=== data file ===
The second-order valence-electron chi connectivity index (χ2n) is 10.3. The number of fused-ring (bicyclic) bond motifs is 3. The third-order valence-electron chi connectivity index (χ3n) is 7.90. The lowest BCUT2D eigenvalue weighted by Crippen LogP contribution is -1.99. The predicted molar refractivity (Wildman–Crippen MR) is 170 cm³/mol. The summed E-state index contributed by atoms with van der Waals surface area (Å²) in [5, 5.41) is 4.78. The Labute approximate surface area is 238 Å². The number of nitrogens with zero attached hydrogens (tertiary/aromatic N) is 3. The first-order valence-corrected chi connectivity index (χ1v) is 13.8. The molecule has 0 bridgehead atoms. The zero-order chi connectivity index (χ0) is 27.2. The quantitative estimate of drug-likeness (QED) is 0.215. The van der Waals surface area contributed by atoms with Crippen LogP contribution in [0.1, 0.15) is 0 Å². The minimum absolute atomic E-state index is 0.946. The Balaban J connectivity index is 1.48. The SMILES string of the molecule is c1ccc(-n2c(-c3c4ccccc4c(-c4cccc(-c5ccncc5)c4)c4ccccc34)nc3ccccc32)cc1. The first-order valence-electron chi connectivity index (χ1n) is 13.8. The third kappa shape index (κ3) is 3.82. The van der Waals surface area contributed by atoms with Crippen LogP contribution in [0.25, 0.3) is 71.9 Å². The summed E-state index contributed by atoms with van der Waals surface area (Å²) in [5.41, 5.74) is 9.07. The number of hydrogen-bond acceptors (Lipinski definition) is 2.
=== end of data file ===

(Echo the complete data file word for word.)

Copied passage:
The second-order valence-electron chi connectivity index (χ2n) is 10.3. The number of fused-ring (bicyclic) bond motifs is 3. The third-order valence-electron chi connectivity index (χ3n) is 7.90. The lowest BCUT2D eigenvalue weighted by Crippen LogP contribution is -1.99. The predicted molar refractivity (Wildman–Crippen MR) is 170 cm³/mol. The summed E-state index contributed by atoms with van der Waals surface area (Å²) in [5, 5.41) is 4.78. The Labute approximate surface area is 238 Å². The number of nitrogens with zero attached hydrogens (tertiary/aromatic N) is 3. The first-order valence-corrected chi connectivity index (χ1v) is 13.8. The molecule has 0 bridgehead atoms. The zero-order chi connectivity index (χ0) is 27.2. The quantitative estimate of drug-likeness (QED) is 0.215. The van der Waals surface area contributed by atoms with Crippen LogP contribution in [0.1, 0.15) is 0 Å². The minimum absolute atomic E-state index is 0.946. The Balaban J connectivity index is 1.48. The SMILES string of the molecule is c1ccc(-n2c(-c3c4ccccc4c(-c4cccc(-c5ccncc5)c4)c4ccccc34)nc3ccccc32)cc1. The first-order valence-electron chi connectivity index (χ1n) is 13.8. The third kappa shape index (κ3) is 3.82. The van der Waals surface area contributed by atoms with Crippen LogP contribution in [0.25, 0.3) is 71.9 Å². The summed E-state index contributed by atoms with van der Waals surface area (Å²) in [5.41, 5.74) is 9.07. The number of hydrogen-bond acceptors (Lipinski definition) is 2.